Future driving tests overseas will require potential drivers to prove they can safely use a GPS device on the road. With the emergence of navigation devices and apps going mainstream in today's motor vehicles, whether they're built into the dashboard, mounted, or just Google Maps on a smartphone, safety regulators in the United States could updating their requirements to reflect this if it proves successful elsewhere.

If the driver can't prove they can safely use the device or service, they might not get their license. Unfortunately, as the "smart device" era emerges even more strongly, there is also the increased chance that motorists will depend too much on the device and take their eyes off the road to stare at the device.

The number one rule of driving is to keep your eyes on the road

If you're looking at a cell phone or other device while you're moving in a motor vehicle, you are a danger to yourself and others. You are behind the wheel of anywhere from a ton or more of metal traveling at dangerous speeds, even if you're taking it slow. A truck moving at 20 miles per hour can still kill and cause serious injury.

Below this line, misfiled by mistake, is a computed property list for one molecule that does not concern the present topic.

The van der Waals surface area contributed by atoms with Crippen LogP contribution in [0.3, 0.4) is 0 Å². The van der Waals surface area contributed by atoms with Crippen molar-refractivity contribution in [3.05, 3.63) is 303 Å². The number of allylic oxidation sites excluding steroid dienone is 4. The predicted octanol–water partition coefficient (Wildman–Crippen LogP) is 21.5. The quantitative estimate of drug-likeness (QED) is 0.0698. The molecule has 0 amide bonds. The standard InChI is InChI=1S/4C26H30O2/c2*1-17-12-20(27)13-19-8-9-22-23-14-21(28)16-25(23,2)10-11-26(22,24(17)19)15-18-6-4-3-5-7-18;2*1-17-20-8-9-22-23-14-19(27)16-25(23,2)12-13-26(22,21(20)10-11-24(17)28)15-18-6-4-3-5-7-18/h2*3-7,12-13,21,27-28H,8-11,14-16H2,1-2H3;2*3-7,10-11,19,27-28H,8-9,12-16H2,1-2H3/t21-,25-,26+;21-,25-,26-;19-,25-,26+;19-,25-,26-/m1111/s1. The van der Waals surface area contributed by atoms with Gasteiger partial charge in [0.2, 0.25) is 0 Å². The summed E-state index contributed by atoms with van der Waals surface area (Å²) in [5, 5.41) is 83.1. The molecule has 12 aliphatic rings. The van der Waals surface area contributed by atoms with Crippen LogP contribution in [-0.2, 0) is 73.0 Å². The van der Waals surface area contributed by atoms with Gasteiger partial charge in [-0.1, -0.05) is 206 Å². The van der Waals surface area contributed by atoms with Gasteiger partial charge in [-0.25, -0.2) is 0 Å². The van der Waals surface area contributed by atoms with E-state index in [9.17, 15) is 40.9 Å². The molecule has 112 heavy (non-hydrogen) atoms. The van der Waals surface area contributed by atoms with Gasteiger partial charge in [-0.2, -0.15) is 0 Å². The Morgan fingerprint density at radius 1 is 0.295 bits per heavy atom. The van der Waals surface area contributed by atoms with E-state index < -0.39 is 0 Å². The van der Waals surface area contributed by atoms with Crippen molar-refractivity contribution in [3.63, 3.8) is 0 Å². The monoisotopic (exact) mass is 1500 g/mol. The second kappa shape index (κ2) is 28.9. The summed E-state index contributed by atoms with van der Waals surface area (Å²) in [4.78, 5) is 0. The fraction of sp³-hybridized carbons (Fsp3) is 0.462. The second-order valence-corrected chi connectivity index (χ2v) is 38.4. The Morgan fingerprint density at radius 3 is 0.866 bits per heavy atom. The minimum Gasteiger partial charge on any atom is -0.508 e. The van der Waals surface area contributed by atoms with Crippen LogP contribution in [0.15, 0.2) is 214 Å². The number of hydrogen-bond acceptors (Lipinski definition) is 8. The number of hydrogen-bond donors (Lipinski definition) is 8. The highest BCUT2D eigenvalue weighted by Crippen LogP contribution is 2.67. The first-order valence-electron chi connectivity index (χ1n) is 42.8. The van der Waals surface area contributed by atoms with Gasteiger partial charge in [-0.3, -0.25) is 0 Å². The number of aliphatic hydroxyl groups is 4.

It only takes a second of delayed reaction to cause an accident, and that second could be the one you used to check your navigator's route. The recommended use of a GPS device of any kind is to set the destination, select the route you want to take, and then make sure it's set up before you even shift into anything but Park.

Once the vehicle is in motion, you need only listen to the directions, and maybe glance over to read the recommended turning directions. If that takes a while, slow down or pull over.

The upcoming changes will keep safety at the forefront, say experts

Forcing drivers to prove they can safely use the technology before even getting a license is expected to cut down on the number of automobile accidents.

If proven effective, we might see this becoming the standard across the globe. There are already laws in place for seatbelts in the United States, and most of those states make it illegal to have a phone in your hand while you are behind the wheel.

It's unknown how a law like this will work if Tesla and other manufacturers working on self-driving cars manage to start making driverless taxis available.

They might even go hand in hand, a way for people to get around if they can't get a license.

However, as San Francisco has already proven with Uber, driverless taxis might not be the safest alternative. In the end, it's probably better to simply have a human behind the wheel to take control, and they should probably be familiar with gps satellite navigation.

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